On the positive side, we’ve seen the investment in Daily – $40M in series B.
The company is growing, focused on their WebRTC implementation for developers.
Vonage just got acquired by Ericsson. That leads us to this acquisitions chain when it comes to their WebRTC CPaaS capabilities:
TokBox → Telefonica → Vonage → Nexmo → Ericsson
- TokBox was acquired by Telefonica
- Then Vonage acquired TokBox from Telefonica
- … wrapping TokBox under the Nexmo CPaaS platform
- … which was then rebranded as Vonage API and Vonage Video API
- … and now Vonage has been acquired by Ericsson
We will see where this takes the Vonage API platform.
We still have newcomers to this market. Big and small. We’ve seen Microsoft and Amazon jump into CPaaS – and especially to where WebRTC is being used in CPaaS. Zoom is dabbling with an API for CPaaS lately as well.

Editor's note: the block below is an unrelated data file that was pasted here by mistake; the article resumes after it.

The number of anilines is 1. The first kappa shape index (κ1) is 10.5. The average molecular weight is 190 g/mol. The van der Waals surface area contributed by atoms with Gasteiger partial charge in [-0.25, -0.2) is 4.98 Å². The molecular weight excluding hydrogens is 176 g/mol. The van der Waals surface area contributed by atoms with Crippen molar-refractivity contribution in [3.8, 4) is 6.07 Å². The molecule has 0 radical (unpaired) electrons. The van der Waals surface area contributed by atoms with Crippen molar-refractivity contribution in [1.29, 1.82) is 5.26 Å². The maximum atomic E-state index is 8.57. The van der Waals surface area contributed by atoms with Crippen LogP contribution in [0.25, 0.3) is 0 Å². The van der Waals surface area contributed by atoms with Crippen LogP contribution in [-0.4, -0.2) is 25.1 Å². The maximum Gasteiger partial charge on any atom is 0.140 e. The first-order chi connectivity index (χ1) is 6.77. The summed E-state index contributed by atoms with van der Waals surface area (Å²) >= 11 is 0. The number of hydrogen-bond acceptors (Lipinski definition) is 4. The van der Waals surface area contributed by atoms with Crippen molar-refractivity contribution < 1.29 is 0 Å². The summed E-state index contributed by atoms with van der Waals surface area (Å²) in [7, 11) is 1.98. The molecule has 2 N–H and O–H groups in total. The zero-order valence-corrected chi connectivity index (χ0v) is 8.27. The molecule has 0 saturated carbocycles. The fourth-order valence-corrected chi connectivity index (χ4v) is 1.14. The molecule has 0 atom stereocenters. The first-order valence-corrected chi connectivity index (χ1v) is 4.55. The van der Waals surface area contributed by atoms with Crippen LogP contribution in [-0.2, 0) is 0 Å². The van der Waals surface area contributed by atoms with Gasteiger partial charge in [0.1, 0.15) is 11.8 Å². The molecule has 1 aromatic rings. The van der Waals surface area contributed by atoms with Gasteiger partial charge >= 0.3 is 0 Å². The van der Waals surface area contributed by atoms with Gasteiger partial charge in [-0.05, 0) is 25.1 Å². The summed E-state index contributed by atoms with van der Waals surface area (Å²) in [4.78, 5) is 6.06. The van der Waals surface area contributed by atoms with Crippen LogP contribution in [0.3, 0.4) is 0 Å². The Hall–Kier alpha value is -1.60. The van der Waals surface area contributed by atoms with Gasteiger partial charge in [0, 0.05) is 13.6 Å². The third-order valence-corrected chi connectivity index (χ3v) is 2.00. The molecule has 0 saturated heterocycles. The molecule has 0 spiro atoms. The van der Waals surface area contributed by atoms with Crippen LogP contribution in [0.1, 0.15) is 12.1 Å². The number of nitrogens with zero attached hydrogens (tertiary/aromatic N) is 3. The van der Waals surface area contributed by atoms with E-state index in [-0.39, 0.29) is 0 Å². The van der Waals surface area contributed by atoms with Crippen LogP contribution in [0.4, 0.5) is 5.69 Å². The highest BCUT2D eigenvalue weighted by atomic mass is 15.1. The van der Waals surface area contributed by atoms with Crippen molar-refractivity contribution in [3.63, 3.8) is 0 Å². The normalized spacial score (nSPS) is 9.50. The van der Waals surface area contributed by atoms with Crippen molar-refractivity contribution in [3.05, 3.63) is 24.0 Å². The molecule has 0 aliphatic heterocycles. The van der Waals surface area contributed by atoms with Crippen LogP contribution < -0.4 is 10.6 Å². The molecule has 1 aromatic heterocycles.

But also newer players such as 100ms with an interesting concept to their APIs, enabling developers to offer hints of their use case, or doing more in the background for the developers than the “classic” vendor solutions.
Widgets, Embeddables, Prebuilt
The market is also growing and maturing in CPaaS. We’re starting to see higher level abstractions, offering the UI/UX along with the APIs themselves. These come in different shapes, sizes and names, but they are all geared towards making the lives of developers easier.
Which one should you be using?
Will the one you choose be there next year?
Is he going to shift focus and bail on you?
Are the APIs and capabilities he is offering actually going to work?
Lots of questions. No easy answers.
WebRTC Trends in 2022 – more of the same?
After this long preamble, it is time to talk about the WebRTC trends in 2022.